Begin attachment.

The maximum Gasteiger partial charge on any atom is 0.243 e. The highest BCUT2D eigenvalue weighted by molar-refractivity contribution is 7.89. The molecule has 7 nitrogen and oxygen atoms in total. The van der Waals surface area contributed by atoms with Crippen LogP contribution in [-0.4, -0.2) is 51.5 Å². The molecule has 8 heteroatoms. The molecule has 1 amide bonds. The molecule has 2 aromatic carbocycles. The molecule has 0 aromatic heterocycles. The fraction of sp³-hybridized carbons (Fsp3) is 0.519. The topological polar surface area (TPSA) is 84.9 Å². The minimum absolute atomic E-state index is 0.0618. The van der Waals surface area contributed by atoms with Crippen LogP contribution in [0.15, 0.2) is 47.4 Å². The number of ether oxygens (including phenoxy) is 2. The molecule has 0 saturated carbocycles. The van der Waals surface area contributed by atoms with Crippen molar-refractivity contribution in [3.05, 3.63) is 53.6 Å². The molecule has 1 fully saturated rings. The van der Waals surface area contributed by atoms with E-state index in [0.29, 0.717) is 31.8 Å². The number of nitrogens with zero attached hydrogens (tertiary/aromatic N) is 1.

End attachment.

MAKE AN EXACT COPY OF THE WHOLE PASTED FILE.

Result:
The maximum Gasteiger partial charge on any atom is 0.243 e. The highest BCUT2D eigenvalue weighted by molar-refractivity contribution is 7.89. The molecule has 7 nitrogen and oxygen atoms in total. The van der Waals surface area contributed by atoms with Crippen LogP contribution in [-0.4, -0.2) is 51.5 Å². The molecule has 8 heteroatoms. The molecule has 1 amide bonds. The molecule has 2 aromatic carbocycles. The molecule has 0 aromatic heterocycles. The fraction of sp³-hybridized carbons (Fsp3) is 0.519. The topological polar surface area (TPSA) is 84.9 Å². The minimum absolute atomic E-state index is 0.0618. The van der Waals surface area contributed by atoms with Crippen LogP contribution in [0.15, 0.2) is 47.4 Å². The number of ether oxygens (including phenoxy) is 2. The molecule has 0 saturated carbocycles. The van der Waals surface area contributed by atoms with Crippen molar-refractivity contribution in [3.05, 3.63) is 53.6 Å². The molecule has 1 fully saturated rings. The van der Waals surface area contributed by atoms with E-state index in [0.29, 0.717) is 31.8 Å². The number of nitrogens with zero attached hydrogens (tertiary/aromatic N) is 1.